Allocation Effects of Policy Reform: A Micro-Simulation of Macro-Model Results for the United States
AbstractBy changing marginal prices and therefore production incentives, removal of government payments will result in a re-allocation of factors of production as farm households pursue alternative economic opportunities. At the economy-wide level these impacts are small, but closer inspection reveals that some household-level impacts will be larger and other households will be affected little if at all. The underlying heterogeneity of the agricultural sector results in variable adjustment along two dimensions. First, survey data show that payments are not evenly distributed so their removal does not have a uniform impact across the sector. Second, even if payments were evenly distributed, factor endowments are not, so that ability to enter into alternative enterprises and employment opportunities varies as well. Using micro-data from a national survey of farm households, we simulate the effects predicted by a disaggregated CGE due to removal of government payments. By bringing to the forefront the distributional character of farm and nonfarm labor income, other factor income, and tax payments, our micro-simulation approach can be a valuable tool for understanding the relationship between policy incidence and response, an issue sure to arise in implementing policy reform.
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Bibliographic InfoPaper provided by International Agricultural Policy Reform and Adjustment Project (IAPRAP) in its series Policy Reform and Adjustment Workshop, October 23-25, 2003, Imperial College London, Wye Campus with number 15750.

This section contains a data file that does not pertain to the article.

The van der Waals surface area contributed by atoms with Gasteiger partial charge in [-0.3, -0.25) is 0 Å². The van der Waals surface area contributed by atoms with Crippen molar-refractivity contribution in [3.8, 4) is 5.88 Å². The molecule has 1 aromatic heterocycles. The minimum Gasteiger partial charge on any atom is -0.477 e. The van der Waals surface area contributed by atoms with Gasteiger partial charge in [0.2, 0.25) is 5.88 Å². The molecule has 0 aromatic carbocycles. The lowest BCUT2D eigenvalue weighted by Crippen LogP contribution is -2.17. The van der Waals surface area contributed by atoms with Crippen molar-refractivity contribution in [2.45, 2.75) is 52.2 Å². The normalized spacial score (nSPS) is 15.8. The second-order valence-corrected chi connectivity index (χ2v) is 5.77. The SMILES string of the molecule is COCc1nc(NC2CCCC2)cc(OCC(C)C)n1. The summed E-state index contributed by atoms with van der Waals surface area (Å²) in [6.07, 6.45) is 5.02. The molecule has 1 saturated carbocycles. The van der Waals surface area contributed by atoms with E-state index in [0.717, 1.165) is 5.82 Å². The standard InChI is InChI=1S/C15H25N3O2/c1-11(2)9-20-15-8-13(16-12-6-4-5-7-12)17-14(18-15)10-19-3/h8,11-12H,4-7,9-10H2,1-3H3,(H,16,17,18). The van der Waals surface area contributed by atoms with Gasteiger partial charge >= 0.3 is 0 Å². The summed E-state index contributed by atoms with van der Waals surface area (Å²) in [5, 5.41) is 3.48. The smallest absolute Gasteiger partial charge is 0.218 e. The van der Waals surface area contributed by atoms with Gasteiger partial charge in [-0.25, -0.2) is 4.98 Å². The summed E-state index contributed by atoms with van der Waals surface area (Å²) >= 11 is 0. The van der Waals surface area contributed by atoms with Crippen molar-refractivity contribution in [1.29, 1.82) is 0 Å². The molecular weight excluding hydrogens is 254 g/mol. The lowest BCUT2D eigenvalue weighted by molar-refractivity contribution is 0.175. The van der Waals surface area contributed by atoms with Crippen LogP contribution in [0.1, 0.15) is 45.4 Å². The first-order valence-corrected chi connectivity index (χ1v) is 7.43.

Date of creation: 2003
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Web page: http://agadjust.aers.psu.edu/
income; labor; CGE; micro-simulation; Agricultural and Food Policy;
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- Andrew Feltenstein & Luciana Lopes & Janet Porras Mendoza & Sally Wallace, 2013. "“The Impact of Micro-simulation and CGE modeling on Tax Reform and Tax Advice in Developing Countries”: A Survey of Alternative Approaches and an Application to Pakistan," International Center for Public Policy Working Paper Series, at AYSPS, GSU paper1309, International Center for Public Policy, Andrew Young School of Policy Studies, Georgia State University.
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